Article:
If you haven’t read the earlier part of the series and are just discovering this now, I invite you to go back and read this series from the beginning as the more we know about ourselves, the more we can help ourselves in times of stress.
Today we are talking about the behaviors that are associated with stress and PTSD. Knowing that we are doing some of these things intentionally or unintentionally can be a key indicator that something is wrong and that we need to do some things differently to avoid a blowout. Here are a few questions you can ask yourself when you are approaching over load and when you recognize them in yourself you can make better choices and action steps to avoid trouble. When we are under stress, we do some of the following things:
We get worse at managing our time and keeping organized.
We rush around trying to get everything done and be all things to all people.
We find it hard to delegate or give tasks away holding everything close as if we are the only ones who can do it right.
We work longer hours and bring our home on nights and weekends.
We cut down or eliminate altogether the things we enjoy.
We stop calling or contacting our friends.
We take it out on others – yelling at our kids or partners.
We say things like “I have no time” for eating or sleeping.
We need a drink or to get high.
We need sleeping aids or sedatives to calm down.
When we see these things becoming a pattern in our lives, it’s an indication that we are out of balance and need to make some changes. Often, if we don’t monitor or watch our own behaviors we can’t see the crash coming until its too late.
HH4Heroes Stress-Buster Tip #4 by Lisa Cypers Kamen
When overloaded it is easy to stop eating, sleeping and exercising properly. We think we do not have the time to prepare or buy a healthy meal, get our eight hours of rest or move our bodies to elevate our heart rates and stretch our muscles for at least 30 minutes a day. However, in stressful times we need good self-care to help us through the rough period. Sleep deprivation, poor nutrition and inactivity make the symptoms worse thus creating a vicious cycle. It is essential to eat vitamin rich high quality food daily. It is important to sleep. If sleep is challenging then it is even more important to exercise for longer durations to wear us out. The point is to feed your mind, body and emotions what it needs.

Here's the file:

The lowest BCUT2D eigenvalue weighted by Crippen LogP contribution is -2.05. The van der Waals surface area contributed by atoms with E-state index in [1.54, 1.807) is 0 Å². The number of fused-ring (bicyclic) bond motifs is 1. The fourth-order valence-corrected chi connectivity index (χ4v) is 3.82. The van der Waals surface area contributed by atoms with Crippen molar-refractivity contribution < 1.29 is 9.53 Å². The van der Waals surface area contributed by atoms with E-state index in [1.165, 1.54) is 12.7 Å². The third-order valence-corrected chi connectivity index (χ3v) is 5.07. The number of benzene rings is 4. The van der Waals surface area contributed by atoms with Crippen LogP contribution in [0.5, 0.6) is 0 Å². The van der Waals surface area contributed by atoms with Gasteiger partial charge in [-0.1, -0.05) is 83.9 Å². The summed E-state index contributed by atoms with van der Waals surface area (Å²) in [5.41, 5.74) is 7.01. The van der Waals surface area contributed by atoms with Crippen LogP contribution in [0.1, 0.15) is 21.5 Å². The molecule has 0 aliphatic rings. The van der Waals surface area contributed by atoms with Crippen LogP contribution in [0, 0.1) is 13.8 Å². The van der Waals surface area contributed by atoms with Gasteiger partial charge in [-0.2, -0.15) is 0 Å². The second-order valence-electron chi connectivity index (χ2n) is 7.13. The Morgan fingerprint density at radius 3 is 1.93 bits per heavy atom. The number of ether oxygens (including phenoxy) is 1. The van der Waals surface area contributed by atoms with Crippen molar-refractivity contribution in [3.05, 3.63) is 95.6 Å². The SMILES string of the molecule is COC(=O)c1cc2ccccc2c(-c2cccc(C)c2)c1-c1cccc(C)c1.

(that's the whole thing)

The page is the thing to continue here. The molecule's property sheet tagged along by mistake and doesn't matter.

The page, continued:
In the next article, we will talk about the Physical Sensations of stress and how to recognize those.
Remember…happiness is an inside job!
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Independent filmmaker, author, happiness coach and speaker Lisa Cypers Kamen creates these blogs to entertain, enlighten and educate our service men and women along with their families as well as support our troops. To contact Lisa, email her directly at firstname.lastname@example.org and check out her websites at www.harvestinghappiness.com , www.hh4heroes.org & www.harvestinghappinesstalkradio.com.
Harvesting Happiness Talk Radio with Lisa Cypers Kamen brings a fresh approach to the airwaves promoting happiness, well-being and global human flourishing by presenting a diverse and proactive collection of the greatest thinkers and doers who have devoted their lives to creating a better world in which to live.
She is an expert in creating happiness, finding pathways to happiness, and building a happiness formula in her Harvesting Happiness workshops. Cultivate a happier life by tuning in weekly click here .Wednesdays at 12:00 pm to 1:00 pm EST. or download her free podcasts by clicking here.
Harvesting Happiness for Heroes is a pending 501(c)(3), non-profit corporation. Our mission objective is to offer support services to Warriors and Warrior families challenged by Combat Trauma, PTSD and post-deployment reintegration issues. HH4Heroes offers Battle Buddy workshops, family awareness training, online community support, one-on-one coaching services, as well as retreats for Warriors to decompress from battle and understand the tools available for them to adapt their military skills to civilian society.
Harvesting Happiness & Harvesting Happiness for Heroes provides positive psychology coaching tools to facilitate greater well-being. This communication is provided for education and inspiration. This communication does not constitute mental health treatment nor is it indicative of a private therapeutic relationship. Individuals desiring help for trauma, addiction and abuse related issues or other psychological concerns should seek out a mental health professional.
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